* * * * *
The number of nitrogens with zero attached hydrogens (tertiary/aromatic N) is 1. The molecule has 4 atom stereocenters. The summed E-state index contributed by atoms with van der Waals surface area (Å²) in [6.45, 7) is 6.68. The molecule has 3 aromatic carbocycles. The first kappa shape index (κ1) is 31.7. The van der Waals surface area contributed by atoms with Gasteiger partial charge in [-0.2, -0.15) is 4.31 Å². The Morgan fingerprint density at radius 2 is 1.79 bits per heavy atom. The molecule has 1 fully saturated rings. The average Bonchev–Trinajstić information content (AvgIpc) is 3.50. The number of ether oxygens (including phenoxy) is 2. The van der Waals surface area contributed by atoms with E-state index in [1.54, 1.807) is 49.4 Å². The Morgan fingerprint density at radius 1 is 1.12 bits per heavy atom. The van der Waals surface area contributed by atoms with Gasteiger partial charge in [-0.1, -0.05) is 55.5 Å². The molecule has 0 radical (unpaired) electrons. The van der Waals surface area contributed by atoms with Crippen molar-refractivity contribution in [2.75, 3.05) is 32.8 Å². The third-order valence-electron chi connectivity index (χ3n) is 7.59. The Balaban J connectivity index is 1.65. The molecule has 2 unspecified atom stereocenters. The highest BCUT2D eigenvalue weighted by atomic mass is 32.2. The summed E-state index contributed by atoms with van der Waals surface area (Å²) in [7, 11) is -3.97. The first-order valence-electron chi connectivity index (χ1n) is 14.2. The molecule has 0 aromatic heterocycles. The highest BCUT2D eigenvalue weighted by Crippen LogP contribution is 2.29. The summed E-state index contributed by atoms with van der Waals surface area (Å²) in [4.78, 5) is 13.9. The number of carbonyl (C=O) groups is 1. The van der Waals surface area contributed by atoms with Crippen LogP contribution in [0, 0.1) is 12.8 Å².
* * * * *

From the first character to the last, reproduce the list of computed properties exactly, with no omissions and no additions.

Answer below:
The number of nitrogens with zero attached hydrogens (tertiary/aromatic N) is 1. The molecule has 4 atom stereocenters. The summed E-state index contributed by atoms with van der Waals surface area (Å²) in [6.45, 7) is 6.68. The molecule has 3 aromatic carbocycles. The first kappa shape index (κ1) is 31.7. The van der Waals surface area contributed by atoms with Gasteiger partial charge in [-0.2, -0.15) is 4.31 Å². The Morgan fingerprint density at radius 2 is 1.79 bits per heavy atom. The molecule has 1 fully saturated rings. The average Bonchev–Trinajstić information content (AvgIpc) is 3.50. The number of ether oxygens (including phenoxy) is 2. The van der Waals surface area contributed by atoms with E-state index in [1.54, 1.807) is 49.4 Å². The Morgan fingerprint density at radius 1 is 1.12 bits per heavy atom. The van der Waals surface area contributed by atoms with Gasteiger partial charge in [-0.1, -0.05) is 55.5 Å². The molecule has 0 radical (unpaired) electrons. The van der Waals surface area contributed by atoms with Crippen molar-refractivity contribution in [2.75, 3.05) is 32.8 Å². The third-order valence-electron chi connectivity index (χ3n) is 7.59. The Balaban J connectivity index is 1.65. The molecule has 2 unspecified atom stereocenters. The highest BCUT2D eigenvalue weighted by atomic mass is 32.2. The summed E-state index contributed by atoms with van der Waals surface area (Å²) in [7, 11) is -3.97. The first-order valence-electron chi connectivity index (χ1n) is 14.2. The molecule has 0 aromatic heterocycles. The highest BCUT2D eigenvalue weighted by Crippen LogP contribution is 2.29. The summed E-state index contributed by atoms with van der Waals surface area (Å²) in [4.78, 5) is 13.9. The number of carbonyl (C=O) groups is 1. The van der Waals surface area contributed by atoms with Crippen LogP contribution in [0, 0.1) is 12.8 Å².